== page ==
Bryson tackles science in his brilliant “A Short History of Nearly Everything”. This new book could as easily be categorised as “a short history of nearly everything else”. The Times
In top form again
By Roger Childs
Bill Bryson is the greatest non-fiction writer of the age. A bold claim; can anyone come up with an author to challenge him?
The American born scribe now comfortably settled in Norfolk, England, has an insatiable curiosity about things and the superb skills to research and write about them.
At Home: A Short History of Private Life is another tour de force, as it examines all the rooms in their 1851 Rectory in East Anglia, and then shoot off at tangents on what they were used for, and any history worth telling about those activities.
Expounded in the usual fascinating Bryson style, this lavishly illustrated 553 page volume is absolutely magnificent!
Bryson never disappoints
The man was born in Des Moines in featureless Iowa, and as he puts it: somebody had to be!
However, there is nothing featureless about his writing.
The Bryson oeuvre is very impressive as he has written on an amazingly wide range of subjects from Shakespeare and 1920s America to incredibly thorough studies of American English, the history of science and inventions, and travels in the Appalachians, Australia, Europe, England and the good old US of A.
Not only do you get a fascinating coverage of all these subjects, but it is told with wit, humour and a close attention to detail. You get the weird and the wonderful, the sallacious and the splendid, the familiar and the fantastic.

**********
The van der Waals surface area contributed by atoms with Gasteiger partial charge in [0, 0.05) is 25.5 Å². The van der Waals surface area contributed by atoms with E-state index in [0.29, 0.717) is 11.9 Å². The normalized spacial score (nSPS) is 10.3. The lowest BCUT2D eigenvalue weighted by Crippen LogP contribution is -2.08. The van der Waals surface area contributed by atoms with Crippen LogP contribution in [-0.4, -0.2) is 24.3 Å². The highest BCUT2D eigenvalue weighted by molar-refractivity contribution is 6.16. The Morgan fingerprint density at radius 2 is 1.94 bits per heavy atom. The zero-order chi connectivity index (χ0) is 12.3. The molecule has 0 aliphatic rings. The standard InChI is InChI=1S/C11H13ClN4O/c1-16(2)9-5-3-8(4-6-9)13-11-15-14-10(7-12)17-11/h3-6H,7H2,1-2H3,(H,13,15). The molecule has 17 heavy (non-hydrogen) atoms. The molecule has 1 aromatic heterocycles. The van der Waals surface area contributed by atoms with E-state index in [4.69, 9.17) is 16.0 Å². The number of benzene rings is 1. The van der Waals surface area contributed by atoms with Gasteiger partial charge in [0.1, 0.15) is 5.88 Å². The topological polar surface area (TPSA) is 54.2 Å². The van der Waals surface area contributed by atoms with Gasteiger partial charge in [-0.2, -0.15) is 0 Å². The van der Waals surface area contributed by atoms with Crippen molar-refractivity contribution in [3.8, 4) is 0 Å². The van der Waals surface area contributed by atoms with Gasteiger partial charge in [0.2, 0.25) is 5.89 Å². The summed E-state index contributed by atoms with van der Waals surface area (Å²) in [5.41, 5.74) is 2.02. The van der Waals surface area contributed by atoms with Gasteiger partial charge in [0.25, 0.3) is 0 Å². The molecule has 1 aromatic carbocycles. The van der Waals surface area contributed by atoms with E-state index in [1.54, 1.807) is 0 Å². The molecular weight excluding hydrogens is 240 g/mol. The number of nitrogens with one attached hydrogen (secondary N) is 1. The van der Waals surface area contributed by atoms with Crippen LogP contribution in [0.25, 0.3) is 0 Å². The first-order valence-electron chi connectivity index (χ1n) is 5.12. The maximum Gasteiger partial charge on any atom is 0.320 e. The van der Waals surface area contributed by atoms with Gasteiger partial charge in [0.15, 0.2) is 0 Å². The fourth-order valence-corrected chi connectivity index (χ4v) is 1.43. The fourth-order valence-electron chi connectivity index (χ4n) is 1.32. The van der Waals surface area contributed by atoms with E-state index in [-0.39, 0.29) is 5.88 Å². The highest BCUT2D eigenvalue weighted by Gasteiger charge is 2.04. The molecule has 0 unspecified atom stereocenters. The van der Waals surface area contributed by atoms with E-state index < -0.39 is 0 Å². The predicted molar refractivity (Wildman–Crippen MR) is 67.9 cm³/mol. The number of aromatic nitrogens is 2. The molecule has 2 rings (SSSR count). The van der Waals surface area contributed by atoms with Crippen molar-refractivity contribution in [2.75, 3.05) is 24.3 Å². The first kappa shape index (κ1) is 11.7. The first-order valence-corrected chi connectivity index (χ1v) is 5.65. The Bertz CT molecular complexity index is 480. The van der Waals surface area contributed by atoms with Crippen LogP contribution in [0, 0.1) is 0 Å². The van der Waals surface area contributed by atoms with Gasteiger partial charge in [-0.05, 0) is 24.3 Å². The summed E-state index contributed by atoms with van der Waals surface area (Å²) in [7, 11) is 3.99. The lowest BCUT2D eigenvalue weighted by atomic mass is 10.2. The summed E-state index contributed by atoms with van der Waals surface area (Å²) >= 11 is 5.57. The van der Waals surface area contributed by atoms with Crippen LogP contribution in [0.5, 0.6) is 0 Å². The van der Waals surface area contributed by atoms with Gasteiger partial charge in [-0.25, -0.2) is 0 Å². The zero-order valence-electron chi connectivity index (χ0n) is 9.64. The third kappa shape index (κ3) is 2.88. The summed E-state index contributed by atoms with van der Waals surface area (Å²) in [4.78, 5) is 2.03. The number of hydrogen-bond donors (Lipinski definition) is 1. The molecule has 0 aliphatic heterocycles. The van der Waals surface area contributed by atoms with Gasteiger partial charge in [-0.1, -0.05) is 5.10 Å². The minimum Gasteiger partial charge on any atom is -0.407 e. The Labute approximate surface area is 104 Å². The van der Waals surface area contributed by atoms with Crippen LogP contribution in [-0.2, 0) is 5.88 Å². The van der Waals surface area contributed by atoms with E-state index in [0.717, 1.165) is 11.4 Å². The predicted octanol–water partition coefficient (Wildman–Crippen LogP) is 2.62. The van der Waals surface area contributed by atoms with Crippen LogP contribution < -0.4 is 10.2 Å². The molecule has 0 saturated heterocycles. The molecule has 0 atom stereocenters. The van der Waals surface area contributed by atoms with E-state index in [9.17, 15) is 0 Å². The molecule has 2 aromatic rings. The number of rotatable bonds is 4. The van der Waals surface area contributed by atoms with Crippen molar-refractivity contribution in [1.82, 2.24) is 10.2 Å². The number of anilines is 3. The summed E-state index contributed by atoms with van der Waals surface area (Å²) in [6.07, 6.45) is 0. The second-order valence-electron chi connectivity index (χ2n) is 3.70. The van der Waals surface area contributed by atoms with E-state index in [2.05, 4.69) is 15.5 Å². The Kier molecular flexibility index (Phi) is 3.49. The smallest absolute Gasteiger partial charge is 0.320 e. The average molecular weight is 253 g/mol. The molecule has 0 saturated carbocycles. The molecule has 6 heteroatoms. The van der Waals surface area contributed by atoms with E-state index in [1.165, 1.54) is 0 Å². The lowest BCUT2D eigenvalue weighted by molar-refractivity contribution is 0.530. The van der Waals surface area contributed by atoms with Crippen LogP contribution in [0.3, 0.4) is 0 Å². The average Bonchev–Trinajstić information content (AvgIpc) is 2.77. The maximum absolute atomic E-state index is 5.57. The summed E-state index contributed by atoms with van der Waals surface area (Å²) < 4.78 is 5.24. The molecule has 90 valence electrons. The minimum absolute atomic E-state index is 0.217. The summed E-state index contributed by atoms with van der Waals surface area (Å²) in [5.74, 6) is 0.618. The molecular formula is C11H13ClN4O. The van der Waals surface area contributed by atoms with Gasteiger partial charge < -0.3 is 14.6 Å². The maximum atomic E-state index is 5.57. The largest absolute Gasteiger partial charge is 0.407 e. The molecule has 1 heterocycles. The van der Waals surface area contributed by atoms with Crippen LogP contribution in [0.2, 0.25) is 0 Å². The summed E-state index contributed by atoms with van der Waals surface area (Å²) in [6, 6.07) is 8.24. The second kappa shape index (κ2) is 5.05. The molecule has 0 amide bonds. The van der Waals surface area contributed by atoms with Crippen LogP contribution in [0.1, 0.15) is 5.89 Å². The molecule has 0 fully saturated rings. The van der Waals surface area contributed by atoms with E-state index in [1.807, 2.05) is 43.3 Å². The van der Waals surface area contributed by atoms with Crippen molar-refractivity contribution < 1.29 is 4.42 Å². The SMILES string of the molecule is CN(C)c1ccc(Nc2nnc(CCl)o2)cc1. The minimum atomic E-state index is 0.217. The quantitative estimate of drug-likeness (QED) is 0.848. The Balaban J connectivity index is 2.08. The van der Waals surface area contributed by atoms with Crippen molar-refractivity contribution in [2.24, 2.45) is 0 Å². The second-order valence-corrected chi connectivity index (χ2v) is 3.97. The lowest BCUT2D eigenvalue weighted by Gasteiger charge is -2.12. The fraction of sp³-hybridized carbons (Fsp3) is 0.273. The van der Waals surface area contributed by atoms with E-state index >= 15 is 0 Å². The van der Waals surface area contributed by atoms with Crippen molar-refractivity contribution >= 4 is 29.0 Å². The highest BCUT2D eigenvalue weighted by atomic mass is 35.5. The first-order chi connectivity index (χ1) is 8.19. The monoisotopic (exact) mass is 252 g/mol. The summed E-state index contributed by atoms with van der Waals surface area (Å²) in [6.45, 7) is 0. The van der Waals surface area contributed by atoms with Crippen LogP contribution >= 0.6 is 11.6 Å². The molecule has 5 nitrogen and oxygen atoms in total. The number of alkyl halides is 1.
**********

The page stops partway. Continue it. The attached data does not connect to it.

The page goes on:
If you haven’t sampled a Bryson yet, don’t hesitate as you will not be disappointed and may even become obsessed!
At Home is great
The Bryson’s current residence was completed in 1851, the same year as the amazing Great Exhibition in London which featured the revolutionary Crystal Palace. So chapter one sets the tone with coverage of this momentous event and then it’s on to the history of houses and Skara Brae in the Orkneys.
The topics Bryson covers would total in the hundreds, but the reader is never overwhelmed.
The writer seamlessly move from one strand to another and selects highly interesting case studies as he does justice to a wonderful array of inventors, designers, planners and innovators who were determined to solve society’s problems and set new standards.
Along the way he covers some of the familiar wonders of the world like the Eiffel Tower, Statue of Liberty and the Brooklyn Bridge, as well as the inventions which shaped the modern world such as the telephone, steel, vaccines, hydraulic cement, soap, the spinning jenny, lighting etc …
He points out that on the road to every successful innovation, there were failures and sometimes disasters. Sadly many of the key figures in the march of civilization never got the credit they deserved and some died in obscurity.
Life and death
As you read At Home you wonder how human kind actually survived. There were so many disasters along the way such as plague, smallpox, cholera, typhoid, floods, fires, and explosions, not to mention rats, bats, locusts, yellow fever and famine.
For centuries medical knowledge was very limited and if you wanted to survive it was best to avoid doctors and hospitals.
It is extraordinary that it wasn’t until the 19th century that medical staff routinely washed their hands.
A treat in store
The joy of At Home is that you can read it a chapter at a time, if you wish, then pick it up any time later.
Bryson devotees who haven’t read this one are in for a real treat, and for those who need an introduction into the fascinating writing of Iowa’s greatest son, this is a great place to start.